Vs. 1-2 show that God’s glory is above the innocent and the guilty, and the heavens;
Vs. 3-9 show that one “human” is above all the Creation.
Jesus Christ quoted vs. 2 (Matthew 21:16) describing His entry into Jerusalem for His final week on earth; the Hebrews writer (Paul?) quoted vs. 4-5 (Hebrews 2:6-7) as pointing to Jesus Christ; and Paul quoted vs. 6 (1 Corinthians 15:27-28; Ephesians 1:22-23) as fulfilled in Jesus Christ. There can be no doubt but that this Psalm was Messianic in its fulfillment.
The question: “What is man that You are mindful of him?” is asked again by David (Psalm 144:3), but here it shows the insignificance of humankind compared to the awesomeness of the Creation. It is answered in the phrase “son of man” “visited.” Humans are significant to God because He sent His only begotten Son (one special man) on their behalf (John 1:18). Jesus Christ is called “Immanuel” (Matthew 1:22-23), for God was with mankind in bodily form only this once. God “dwelt among us” (tabernacled, John 1:14) temporarily in Jesus’ lifetime (Colossians 2:9). After His resurrection from the dead, Jesus once again could claim that “all authority has been given to Me in heaven and on earth” (Matthew 28:18), for He no longer had any fleshly limitations to His Divinity. To deny that Jesus Christ was God in the flesh (and with some of its limitations) is “antichrist” (1 John 4:1-3).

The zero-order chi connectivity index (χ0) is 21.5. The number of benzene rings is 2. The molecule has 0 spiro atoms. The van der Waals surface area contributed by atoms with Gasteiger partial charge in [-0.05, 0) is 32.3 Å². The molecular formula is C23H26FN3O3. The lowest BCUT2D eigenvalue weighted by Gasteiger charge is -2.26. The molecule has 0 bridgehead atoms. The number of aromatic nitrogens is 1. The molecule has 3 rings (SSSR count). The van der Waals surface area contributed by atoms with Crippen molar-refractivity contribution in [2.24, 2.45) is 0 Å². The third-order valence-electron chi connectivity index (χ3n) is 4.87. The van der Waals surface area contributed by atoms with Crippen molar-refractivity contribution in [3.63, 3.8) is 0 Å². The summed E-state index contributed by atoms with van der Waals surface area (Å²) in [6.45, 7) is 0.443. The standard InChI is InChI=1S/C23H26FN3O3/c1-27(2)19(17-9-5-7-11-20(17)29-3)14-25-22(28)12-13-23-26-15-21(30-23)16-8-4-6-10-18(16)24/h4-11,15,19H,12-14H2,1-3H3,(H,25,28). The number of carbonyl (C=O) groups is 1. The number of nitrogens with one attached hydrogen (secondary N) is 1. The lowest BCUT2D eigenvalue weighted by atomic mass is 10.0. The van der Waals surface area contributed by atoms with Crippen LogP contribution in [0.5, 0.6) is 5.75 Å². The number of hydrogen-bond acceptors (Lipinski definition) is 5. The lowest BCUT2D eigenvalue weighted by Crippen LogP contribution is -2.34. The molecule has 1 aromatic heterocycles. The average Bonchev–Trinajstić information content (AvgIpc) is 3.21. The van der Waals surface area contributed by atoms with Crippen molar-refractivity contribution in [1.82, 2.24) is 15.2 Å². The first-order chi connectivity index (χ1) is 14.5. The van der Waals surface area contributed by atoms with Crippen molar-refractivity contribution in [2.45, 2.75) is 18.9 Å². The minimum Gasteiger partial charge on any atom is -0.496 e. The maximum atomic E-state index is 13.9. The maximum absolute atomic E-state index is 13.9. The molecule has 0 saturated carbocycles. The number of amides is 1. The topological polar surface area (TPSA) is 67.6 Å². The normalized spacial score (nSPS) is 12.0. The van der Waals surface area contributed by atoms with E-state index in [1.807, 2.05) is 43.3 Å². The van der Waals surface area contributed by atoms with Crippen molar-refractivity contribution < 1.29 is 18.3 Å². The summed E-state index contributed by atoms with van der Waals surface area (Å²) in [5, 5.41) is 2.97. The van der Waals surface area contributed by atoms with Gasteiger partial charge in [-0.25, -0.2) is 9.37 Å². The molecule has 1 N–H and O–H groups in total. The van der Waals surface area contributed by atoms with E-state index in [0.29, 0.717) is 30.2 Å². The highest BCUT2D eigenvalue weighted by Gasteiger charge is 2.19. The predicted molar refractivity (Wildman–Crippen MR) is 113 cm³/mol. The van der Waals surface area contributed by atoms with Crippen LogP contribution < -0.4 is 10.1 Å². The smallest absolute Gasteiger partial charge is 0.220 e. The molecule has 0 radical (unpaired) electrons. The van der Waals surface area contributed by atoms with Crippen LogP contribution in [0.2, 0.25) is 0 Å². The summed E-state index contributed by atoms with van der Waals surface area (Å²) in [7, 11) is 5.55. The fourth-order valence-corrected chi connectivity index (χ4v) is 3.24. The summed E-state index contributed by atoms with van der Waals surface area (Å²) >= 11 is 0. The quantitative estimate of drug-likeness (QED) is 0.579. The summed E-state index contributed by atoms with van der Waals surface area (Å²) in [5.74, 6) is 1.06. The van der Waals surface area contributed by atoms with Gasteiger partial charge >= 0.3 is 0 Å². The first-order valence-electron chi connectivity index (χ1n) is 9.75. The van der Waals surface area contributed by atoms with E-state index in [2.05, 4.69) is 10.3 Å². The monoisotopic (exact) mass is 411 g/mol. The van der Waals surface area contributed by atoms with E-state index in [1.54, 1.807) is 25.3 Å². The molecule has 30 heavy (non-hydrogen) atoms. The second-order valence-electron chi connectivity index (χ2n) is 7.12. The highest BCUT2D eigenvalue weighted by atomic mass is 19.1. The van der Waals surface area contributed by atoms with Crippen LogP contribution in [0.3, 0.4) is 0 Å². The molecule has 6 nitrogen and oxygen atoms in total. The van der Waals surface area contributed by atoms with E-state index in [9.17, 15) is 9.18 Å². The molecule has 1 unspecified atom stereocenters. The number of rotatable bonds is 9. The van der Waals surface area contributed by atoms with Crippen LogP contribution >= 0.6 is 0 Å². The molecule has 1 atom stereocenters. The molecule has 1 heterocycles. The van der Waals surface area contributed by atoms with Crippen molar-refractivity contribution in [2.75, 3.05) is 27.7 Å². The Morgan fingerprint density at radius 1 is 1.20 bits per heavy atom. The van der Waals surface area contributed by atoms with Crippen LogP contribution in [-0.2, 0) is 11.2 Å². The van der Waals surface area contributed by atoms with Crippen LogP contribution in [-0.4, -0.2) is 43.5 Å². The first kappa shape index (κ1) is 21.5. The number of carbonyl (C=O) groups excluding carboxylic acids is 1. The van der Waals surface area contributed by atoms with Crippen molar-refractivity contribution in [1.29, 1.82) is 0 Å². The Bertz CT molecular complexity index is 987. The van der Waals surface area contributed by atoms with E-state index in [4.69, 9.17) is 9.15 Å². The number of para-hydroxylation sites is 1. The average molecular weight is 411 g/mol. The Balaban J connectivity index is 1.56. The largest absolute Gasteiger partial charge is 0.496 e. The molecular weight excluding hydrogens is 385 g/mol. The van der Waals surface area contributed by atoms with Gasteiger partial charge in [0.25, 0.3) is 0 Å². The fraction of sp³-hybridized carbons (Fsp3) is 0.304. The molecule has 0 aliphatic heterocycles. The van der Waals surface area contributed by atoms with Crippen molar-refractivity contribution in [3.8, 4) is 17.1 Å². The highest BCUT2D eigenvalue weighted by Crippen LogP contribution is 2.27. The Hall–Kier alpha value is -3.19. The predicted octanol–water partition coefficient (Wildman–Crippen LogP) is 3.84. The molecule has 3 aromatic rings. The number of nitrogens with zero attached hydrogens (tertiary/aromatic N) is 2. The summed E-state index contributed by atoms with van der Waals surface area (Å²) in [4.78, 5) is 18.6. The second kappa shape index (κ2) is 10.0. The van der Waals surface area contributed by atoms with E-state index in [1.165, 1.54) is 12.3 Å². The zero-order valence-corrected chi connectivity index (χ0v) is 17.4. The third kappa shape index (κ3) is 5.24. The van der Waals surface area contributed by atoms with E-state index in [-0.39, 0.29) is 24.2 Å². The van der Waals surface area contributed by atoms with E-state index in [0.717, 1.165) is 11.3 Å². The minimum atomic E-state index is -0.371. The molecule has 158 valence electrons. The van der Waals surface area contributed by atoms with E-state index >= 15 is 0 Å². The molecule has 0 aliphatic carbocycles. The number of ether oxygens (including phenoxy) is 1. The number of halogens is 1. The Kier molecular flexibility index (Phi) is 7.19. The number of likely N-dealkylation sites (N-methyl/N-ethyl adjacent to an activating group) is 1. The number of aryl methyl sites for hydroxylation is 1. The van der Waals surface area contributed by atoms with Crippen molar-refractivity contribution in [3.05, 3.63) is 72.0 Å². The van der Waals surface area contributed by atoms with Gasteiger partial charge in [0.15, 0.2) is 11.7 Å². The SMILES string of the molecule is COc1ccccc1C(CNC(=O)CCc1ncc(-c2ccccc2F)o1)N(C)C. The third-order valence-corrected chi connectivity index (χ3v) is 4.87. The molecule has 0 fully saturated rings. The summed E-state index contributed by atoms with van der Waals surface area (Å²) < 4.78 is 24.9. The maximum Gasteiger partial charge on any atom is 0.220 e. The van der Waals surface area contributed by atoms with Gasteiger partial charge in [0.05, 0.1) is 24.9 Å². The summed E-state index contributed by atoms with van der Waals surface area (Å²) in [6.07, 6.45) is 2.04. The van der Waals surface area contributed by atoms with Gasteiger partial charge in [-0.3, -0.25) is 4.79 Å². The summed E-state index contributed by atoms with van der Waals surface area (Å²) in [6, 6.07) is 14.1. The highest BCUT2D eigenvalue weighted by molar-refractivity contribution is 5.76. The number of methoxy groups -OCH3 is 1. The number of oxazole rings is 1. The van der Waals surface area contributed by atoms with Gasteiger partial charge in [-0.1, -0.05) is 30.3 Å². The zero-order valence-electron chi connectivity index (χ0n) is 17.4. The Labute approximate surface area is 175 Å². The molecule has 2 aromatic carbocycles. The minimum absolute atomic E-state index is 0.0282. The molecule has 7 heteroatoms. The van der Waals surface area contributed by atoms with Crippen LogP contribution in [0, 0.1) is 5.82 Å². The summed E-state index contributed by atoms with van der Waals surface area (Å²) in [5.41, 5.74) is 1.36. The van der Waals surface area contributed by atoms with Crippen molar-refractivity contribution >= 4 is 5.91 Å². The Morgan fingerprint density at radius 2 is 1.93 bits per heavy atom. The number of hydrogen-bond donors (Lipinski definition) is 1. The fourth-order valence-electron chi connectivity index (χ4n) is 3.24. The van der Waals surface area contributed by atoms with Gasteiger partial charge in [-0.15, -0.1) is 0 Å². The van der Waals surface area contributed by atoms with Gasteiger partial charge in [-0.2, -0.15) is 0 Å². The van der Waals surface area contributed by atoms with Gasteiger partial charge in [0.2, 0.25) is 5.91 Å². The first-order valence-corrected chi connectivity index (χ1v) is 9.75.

We must all, ask ourselves the question: “What could I possibly mean to God?” We must, however, be prepared to see the answer: “The Son of God…loved me and gave Himself for me” (Galatians 2:20). And, then, give in to what He demands of us (Mark 16:15-16).